When the first issue of the relaunched “Spider-Man” series hits comic book stores this fall, the face behind the mask will no longer be Peter Parker’s. The superhero’s alter ego will be Miles Morales, a biracial teenager.
Morales was a popular character in Marvel Comic’s “Ultimate” line of comics. In that series, he donned the mask after the death of Peter Parker.
The “Ultimate” Marvel series launched in 2000 and reimagined other notable superheroes, such as the X-Men, the Avengers and the Fantastic Four. Now, however, Morales will replace Parker in the main Spider-Man series.
The half-African-American and half-Latino character sliding into the “Spider-Man” suit signals a change in comic book culture. It is a chance for the industry to resonate with a more diverse group of readers, said Brian Bendis, co-creator and writer of the new series.
“Our message has to be ‘it’s not Spider-Man with an asterisk; it’s the real Spider-Man for kids of color, for adults of color and everybody else,’ ” Bendis told the New York Daily News.
He said he began crying with joy in a store aisle when his 4-year-old adopted African-American daughter picked up a Spider-Man mask and proclaimed that she was the comic book hero.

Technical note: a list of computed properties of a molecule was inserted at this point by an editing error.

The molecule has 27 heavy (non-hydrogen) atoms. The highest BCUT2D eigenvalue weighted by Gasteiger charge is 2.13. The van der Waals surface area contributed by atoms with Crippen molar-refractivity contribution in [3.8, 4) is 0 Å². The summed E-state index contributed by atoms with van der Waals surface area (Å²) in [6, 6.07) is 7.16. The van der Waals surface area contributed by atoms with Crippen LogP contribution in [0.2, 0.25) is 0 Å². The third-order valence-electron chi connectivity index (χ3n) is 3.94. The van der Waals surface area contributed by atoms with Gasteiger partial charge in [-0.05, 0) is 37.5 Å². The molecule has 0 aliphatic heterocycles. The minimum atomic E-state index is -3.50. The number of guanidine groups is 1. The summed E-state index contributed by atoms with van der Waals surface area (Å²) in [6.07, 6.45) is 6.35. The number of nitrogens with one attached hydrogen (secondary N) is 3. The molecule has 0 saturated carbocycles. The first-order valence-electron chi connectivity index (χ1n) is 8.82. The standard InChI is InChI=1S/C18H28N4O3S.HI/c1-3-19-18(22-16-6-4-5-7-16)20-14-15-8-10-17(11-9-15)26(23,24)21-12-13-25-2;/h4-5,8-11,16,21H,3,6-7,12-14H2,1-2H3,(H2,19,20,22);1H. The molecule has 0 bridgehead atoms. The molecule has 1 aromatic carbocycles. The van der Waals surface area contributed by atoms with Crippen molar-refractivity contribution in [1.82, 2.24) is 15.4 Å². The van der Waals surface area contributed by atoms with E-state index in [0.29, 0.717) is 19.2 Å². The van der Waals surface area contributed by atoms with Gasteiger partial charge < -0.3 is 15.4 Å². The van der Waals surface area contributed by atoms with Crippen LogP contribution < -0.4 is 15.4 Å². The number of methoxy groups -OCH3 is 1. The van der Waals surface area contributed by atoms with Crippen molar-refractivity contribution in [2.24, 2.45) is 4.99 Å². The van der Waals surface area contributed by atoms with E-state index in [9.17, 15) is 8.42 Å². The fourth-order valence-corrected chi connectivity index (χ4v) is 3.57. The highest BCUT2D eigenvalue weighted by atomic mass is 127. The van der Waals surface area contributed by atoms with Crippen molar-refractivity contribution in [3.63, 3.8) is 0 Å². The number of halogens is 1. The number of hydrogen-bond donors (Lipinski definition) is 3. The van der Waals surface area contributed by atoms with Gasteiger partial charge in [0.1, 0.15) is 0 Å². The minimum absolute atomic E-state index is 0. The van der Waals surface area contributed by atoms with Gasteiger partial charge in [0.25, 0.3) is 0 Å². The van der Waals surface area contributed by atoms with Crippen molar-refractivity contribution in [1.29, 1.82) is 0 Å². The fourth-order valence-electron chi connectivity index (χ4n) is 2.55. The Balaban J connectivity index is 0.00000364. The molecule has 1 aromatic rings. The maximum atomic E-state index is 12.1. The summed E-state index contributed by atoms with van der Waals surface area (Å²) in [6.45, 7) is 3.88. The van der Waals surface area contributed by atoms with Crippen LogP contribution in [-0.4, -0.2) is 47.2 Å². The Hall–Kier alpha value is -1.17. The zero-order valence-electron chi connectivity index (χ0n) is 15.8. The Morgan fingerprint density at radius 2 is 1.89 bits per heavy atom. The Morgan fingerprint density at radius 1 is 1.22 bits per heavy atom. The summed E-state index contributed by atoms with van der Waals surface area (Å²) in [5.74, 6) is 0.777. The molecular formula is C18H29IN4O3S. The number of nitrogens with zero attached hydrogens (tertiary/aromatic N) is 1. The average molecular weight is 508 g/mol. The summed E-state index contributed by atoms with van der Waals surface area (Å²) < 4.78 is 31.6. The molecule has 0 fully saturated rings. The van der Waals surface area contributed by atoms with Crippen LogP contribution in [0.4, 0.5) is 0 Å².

“I realized my kids are going to grow up in a world that has a multiracial Spider-Man and an African-American Captain America and a female Thor.”
Spider-Man fans had called for Morales to be the identity of the web-slinger in the latest reboot of the Spidey movie series. Instead, Marvel Studios and Sony announced Tuesday that Tom Holland, a 19-year-old English actor, will play Peter Parker in the July 2017 film.
Yet, the change in the comic book for one of the publisher’s most-popular superheroes matches a trend among crime-fighters. Marvel announced a female version of Thor in 2014. The same year, African-American superhero the Falcon took over as Captain America.
These developments are inspiring to some comic book fans, though others want their heroes to keep their identity.
“Cool. All kids should be able to see themselves as among the superheros #MilesMorales,” Courtney Tanenbaum tweeted.
“Hey marvel! Create new characters and leave the original icons alone. First Thor now this?” commenter “Supershad20” wrote on Marvel’s story about the switch.
Gerry Canavan, an assistant English professor at Marquette University who teaches courses on 20th- and 21st-century comic books, called the announcement an exciting development.
“It’s really interesting to see the way Miles Morales has taken root and become popular,” he said. “There’s a hunger for these things.”
However, Canavan noted that popular comic book series often transform characters to introduce them to new audiences. This allows new readers to pick up a comic book without having to know decades of history.
He said it is disappointing that, after a period of time, comics often return to the original version. Given the popularity of Morales, however, he does not think the character will disappear entirely.
“I think the character will remain around,” he said. “But, at one point, Peter Parker will return.”